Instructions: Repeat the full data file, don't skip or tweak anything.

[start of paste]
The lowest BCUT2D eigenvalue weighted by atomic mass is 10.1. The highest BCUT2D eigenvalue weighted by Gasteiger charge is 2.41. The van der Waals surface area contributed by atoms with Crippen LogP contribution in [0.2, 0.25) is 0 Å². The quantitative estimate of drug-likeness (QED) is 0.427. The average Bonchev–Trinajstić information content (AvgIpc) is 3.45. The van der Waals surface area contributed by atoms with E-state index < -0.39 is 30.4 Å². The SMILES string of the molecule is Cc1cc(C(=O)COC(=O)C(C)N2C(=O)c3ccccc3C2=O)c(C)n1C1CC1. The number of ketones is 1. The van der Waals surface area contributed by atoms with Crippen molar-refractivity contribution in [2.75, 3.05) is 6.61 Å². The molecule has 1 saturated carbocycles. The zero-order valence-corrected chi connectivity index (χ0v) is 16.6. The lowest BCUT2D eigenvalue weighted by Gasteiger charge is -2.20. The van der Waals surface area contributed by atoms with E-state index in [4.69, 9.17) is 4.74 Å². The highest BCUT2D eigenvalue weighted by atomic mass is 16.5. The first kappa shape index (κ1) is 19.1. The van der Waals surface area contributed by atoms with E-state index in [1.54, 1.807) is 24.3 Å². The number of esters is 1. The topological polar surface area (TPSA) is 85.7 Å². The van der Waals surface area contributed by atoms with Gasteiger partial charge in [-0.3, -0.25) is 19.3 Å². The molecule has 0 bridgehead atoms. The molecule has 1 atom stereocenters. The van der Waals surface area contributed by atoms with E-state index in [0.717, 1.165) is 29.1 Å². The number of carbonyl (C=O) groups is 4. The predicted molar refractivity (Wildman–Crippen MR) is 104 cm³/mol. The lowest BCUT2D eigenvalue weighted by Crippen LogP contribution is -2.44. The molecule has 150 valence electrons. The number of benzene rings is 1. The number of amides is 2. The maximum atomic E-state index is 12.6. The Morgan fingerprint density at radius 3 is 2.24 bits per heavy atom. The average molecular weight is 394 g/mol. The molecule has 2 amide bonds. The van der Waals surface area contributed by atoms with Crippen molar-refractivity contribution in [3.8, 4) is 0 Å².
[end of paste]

The lowest BCUT2D eigenvalue weighted by atomic mass is 10.1. The highest BCUT2D eigenvalue weighted by Gasteiger charge is 2.41. The van der Waals surface area contributed by atoms with Crippen LogP contribution in [0.2, 0.25) is 0 Å². The quantitative estimate of drug-likeness (QED) is 0.427. The average Bonchev–Trinajstić information content (AvgIpc) is 3.45. The van der Waals surface area contributed by atoms with E-state index < -0.39 is 30.4 Å². The SMILES string of the molecule is Cc1cc(C(=O)COC(=O)C(C)N2C(=O)c3ccccc3C2=O)c(C)n1C1CC1. The number of ketones is 1. The van der Waals surface area contributed by atoms with Crippen molar-refractivity contribution in [2.75, 3.05) is 6.61 Å². The molecule has 1 saturated carbocycles. The zero-order valence-corrected chi connectivity index (χ0v) is 16.6. The lowest BCUT2D eigenvalue weighted by Gasteiger charge is -2.20. The van der Waals surface area contributed by atoms with E-state index in [4.69, 9.17) is 4.74 Å². The highest BCUT2D eigenvalue weighted by atomic mass is 16.5. The first kappa shape index (κ1) is 19.1. The van der Waals surface area contributed by atoms with E-state index in [1.54, 1.807) is 24.3 Å². The number of esters is 1. The topological polar surface area (TPSA) is 85.7 Å². The van der Waals surface area contributed by atoms with Gasteiger partial charge in [-0.3, -0.25) is 19.3 Å². The molecule has 0 bridgehead atoms. The molecule has 1 atom stereocenters. The van der Waals surface area contributed by atoms with E-state index in [0.717, 1.165) is 29.1 Å². The number of carbonyl (C=O) groups is 4. The predicted molar refractivity (Wildman–Crippen MR) is 104 cm³/mol. The lowest BCUT2D eigenvalue weighted by Crippen LogP contribution is -2.44. The molecule has 150 valence electrons. The number of benzene rings is 1. The number of amides is 2. The maximum atomic E-state index is 12.6. The Morgan fingerprint density at radius 3 is 2.24 bits per heavy atom. The average molecular weight is 394 g/mol. The molecule has 2 amide bonds. The van der Waals surface area contributed by atoms with Crippen molar-refractivity contribution in [3.8, 4) is 0 Å².